At this very moment, almost everything around you is being eaten. Invisible to the naked eye, organisms called microbes swarm every surface. Hordes of bacteria, archaea, and fungi have evolved to produce powerful enzymes that break down tough organic material into digestible nutrients. But there’s one particularly widespread type of material that almost no microbes can biodegrade: plastic.
How plastic is made?
To make most plastics, molecules from oil, gas and coal are refined and turned into long, repeating chains called polymers. This process often requires temperatures above 100˚C, incredibly high pressure, and various chemical modifications. The resulting man-made polymers are quite different from the polymers found in nature. And since they’ve only been around since the 1950s, most microbes haven’t had time to evolve enzymes to digest them. Making matters even more difficult, breaking most plastics’ chemical bonds requires high temperatures comparable to those used to create them. And such heat is deadly to most microbes.
Plastic trash around the world
This means that most plastics never biologically degrade. They just turn into countless, tiny, indigestible pieces. And pieces from the most common plastics like Polyethylene, Polypropylene, and Polyester-terephthalate have been piling up for decades. Each year humanity produces roughly 400 million more tons of plastic, 80% of which is discarded as trash. Of that plastic waste, only 10% is recycled. 60% gets incinerated or goes into the landfills, and 30% leaks out into the environment where it will pollute natural ecosystems for centuries.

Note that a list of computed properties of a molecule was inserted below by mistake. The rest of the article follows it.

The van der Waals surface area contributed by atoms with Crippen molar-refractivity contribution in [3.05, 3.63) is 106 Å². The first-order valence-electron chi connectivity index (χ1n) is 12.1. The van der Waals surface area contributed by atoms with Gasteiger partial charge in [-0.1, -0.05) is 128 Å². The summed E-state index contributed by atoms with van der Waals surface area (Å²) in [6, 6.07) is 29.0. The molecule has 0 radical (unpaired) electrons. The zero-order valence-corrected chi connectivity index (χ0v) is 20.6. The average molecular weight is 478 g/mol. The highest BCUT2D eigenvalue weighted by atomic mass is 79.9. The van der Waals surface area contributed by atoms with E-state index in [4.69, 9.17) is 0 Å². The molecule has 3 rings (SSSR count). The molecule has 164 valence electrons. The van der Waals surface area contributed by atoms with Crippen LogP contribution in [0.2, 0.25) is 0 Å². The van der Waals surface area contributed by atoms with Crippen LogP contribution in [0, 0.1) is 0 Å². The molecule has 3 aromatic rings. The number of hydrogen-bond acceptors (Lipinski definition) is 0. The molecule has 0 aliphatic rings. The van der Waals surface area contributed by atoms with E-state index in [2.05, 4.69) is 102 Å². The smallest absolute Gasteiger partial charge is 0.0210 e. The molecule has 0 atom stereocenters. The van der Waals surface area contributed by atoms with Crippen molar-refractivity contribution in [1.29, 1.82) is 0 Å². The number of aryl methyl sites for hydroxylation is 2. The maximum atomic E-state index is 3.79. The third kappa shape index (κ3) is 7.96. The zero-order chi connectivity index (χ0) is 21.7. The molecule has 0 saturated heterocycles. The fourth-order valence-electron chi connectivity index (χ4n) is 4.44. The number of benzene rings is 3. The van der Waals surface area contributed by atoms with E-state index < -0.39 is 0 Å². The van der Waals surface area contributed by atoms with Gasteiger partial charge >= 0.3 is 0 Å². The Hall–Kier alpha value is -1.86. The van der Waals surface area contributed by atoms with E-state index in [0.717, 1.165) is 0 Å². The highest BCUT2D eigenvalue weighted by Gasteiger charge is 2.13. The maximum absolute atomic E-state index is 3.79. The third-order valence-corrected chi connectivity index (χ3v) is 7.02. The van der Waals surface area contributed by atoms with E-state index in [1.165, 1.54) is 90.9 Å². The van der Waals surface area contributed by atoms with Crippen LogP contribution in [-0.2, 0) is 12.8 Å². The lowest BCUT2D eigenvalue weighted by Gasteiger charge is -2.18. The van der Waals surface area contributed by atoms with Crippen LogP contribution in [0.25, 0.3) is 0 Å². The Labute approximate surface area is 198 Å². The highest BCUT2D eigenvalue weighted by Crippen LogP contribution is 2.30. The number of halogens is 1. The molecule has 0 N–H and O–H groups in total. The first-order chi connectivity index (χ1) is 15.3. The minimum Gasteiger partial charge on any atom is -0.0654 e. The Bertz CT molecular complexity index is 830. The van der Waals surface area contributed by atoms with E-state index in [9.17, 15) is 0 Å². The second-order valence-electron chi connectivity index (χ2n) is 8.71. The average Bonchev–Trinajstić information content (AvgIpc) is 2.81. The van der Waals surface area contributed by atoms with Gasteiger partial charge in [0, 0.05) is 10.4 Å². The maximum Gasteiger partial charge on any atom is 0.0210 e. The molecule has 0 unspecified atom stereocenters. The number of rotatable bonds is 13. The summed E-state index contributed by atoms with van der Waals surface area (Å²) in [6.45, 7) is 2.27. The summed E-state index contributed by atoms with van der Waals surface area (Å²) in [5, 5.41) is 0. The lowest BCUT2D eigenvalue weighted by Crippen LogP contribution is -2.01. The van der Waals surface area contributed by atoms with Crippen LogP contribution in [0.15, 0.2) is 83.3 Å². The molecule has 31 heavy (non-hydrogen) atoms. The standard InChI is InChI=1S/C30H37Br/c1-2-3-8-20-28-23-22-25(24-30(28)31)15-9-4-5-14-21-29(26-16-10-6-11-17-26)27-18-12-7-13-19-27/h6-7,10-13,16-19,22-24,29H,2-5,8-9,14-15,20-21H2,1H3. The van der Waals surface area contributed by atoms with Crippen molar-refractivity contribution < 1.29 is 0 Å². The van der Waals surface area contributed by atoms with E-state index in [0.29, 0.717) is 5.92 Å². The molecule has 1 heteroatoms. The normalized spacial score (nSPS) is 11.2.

An estimated 10 million tons of plastic waste end up in the ocean each year, mostly in the form of micro plastic fragments that pollute the food chain. Fortunately, there are microbes that may be able to take a bite out of this growing problem.
Microbes that can digest plastic
In 2016, a team of Japanese researchers sampling sludg eat a plastic-bottle recycling plant discovered Ideonella sakaiensis 201-F6.This never-before-identified bacterium contained two enzymes capable of slowly breaking down PET polymers at relatively low temperatures. Researchers isolated the genes coding for these plastic-digesting enzymes, allowing other bioengineers to combine and improve the pair. Creating super-enzymes that could break down PET up to 6 times faster. Even with this boost, these lab-grown enzymes still took weeks to degrade a thin film of PET, and they operated best at temperatures below 40˚C.
However, another group of scientists in Japan had been researching bacterial enzymes adapted to high temperature environments like compost piles. And within one particularly warm pile of rotting leaves and branches, they found gene sequences for powerful degrading enzymes known as Leaf Branch Compost Cutinases. Using fast-growing micro organisms, other researchers were able to genetically engineer high quantities of these enzymes.
They then enhanced and selected special variants of the Cutinases that could degrade PET plastic in environments reaching 70˚C. A high temperature that can weaken PET polymers and make them digestible. With the help of these and other tiny diehards, the future of PET recycling looks promising.
Can all forms of PEs degradable?
But PET is just one type of plastic. We still need ways to biologically degrade all the other types, including abundant PEs and PPs which only begin breaking down at temperatures well above 130˚C. Researchers don’t currently know of any microbes or enzymes tough enough to tolerate such temperatures. So for now, the main way we deal with these plastics is through energy-intensive physical and chemical processes.
Today only a small fraction of plastic waste can be biologically degraded by microbes. Researchers are looking for more heat-tolerant plastivores in the planet’s most hostile environments and engineering better plastivorous enzymes in the lab. But we can’t rely solely on these tiny helpers to clean up our enormous mess. We need to completely rethink our relationship with plastics. Make better use of existing plastics, and stop producing more of the same. And we urgently need to design more environmentally friendly types of polymers that our growing entourage of plastivores can easily break down.